USA TODAY Sports
It was a loss in the Grapefruit League, but a win in the league of life, as Jeter and Rivera successfully returned to the Yanks while Jose Ramirez impressed on the mound.
The big story of the day was Mariano Rivera's announcement of his planned retirement following this season, but it was also both his and Derek Jeter's first time back in game action since their injuries last year. Jeter kicked off his game with a typical line drive single to the opposite field on the first pitch from Mike Minor, prompting a rousing ovation. Most of the game was carefree and enjoyable for the Yanks, as they got to watch pitching prospect Jose Ramirez dazzle in four innings of one-hit, four-strikeout shutout ball.
Ramirez's pitching impressed everyone, including YES broadcaster David Cone and manager Joe Girardi. FanGraphs writer Marc Hulet noted that Ramirez had some "easy 95 mph velocity," making it a "killer change of pace" from his already-potent changeup. He has not allowed a run in nine Spring Training innings now; in fact, only five batters have even reached base against him. Baseball-Reference's new OppQual stat shows that hitters facing him were around the major-league level in his previous two appearances. Since he started this game facing a Braves lineup that had only two players without big-league experience, that OppQual will stay about the same. The bottom line is that the 23-year-old has really opened some eyes this Spring following a strong season in High-A Tampa. The Yankees will have to keep a close eye on him as he develops further in Double-A Trenton.
Mo made his Spring debut the next inning, and it was about what one would expect from Rivera. In a stress-free, 1-2-3 inning, he got Dan Uggla to pop up to second base and struck out Juan Francisco and Chris Johnson on cutters that stayed over the plate.
The offense was kept in check by Minor, Luis Avilan, and Anthony Varvaro, who combined to shut them out through six innings. Players receiving days off today included Francisco Cervelli, Brett Gardner, and Kevin Youkilis. Joba Chamblerain and his creepy mustache (#JobaStacheMustGo) followed Mo by retiring the side in order, but the Braves rallied for a run against LOOGY candidate Francisco Rondon.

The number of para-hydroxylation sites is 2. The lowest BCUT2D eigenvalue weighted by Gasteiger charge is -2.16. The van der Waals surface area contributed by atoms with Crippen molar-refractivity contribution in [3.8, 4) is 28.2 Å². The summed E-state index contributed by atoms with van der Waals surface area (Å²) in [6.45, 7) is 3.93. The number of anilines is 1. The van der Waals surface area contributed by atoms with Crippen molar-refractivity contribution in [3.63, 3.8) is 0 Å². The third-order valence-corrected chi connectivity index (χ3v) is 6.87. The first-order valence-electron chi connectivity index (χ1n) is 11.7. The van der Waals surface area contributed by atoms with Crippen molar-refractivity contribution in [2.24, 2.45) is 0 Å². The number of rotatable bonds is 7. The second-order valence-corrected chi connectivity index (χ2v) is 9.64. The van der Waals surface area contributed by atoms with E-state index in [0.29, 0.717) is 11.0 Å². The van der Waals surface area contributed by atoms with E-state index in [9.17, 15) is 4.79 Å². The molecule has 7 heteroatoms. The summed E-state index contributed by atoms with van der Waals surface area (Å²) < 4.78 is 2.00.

Righty Tylor Pastornicky tripled against Rondon with one out in the seventh, and a couple at-bats later, Uggla drove him home with a broken-bat single to center. For what it's worth, Rondon did retire all three lefties he faced in that inning (Jordan Schaefer, Freddie Freeman, and Juan Francisco). The Yankees might take him or Josh Spence on the Opening Day roster if the injuries afflicting lefty relievers Boone Logan and Clay Rapada drag on for awhile.
Ronnier Mustelier tried to spark something in a pinch-hit appearance with two outs in the seventh by lining a triple to right-center field off Dusty Hughes. Travis Hafner walked, but possible outfield candidate Thomas Neal struck out to end the threat. Reliever Cody Eppley tossed a scoreless frame with two strikeouts in the eighth, then Jim Miller came on to pitch the ninth. Schaefer led it off with long ground-rule double to right field, and he eventually came around to score on a sacrifice fly in which Slade Heathcott's throw from center field was slightly off the target.
A ninth-inning rally against Braves reliever Alex Wood on a couple weak singles and an error brought Neal up with the bases and one out with the tying run at second. He grounded out to finally put the Yanks on the board. The game came to an end on the next at-bat when Addison Maruszak bounced back to the mound.
In other, minor news, the Yankees cut two pitchers from camp today--Kelvin Perez and Tom Kahnle. Even though the latter tossed a pair of scoreless innings, it is not surprising since Kahnle has only pitched one game above A-ball. Perez, however, pitched poorly. As Tanya tweeted, "These are the tough and fair consequences of making the Cardinals announcers yell and scream more, Perez."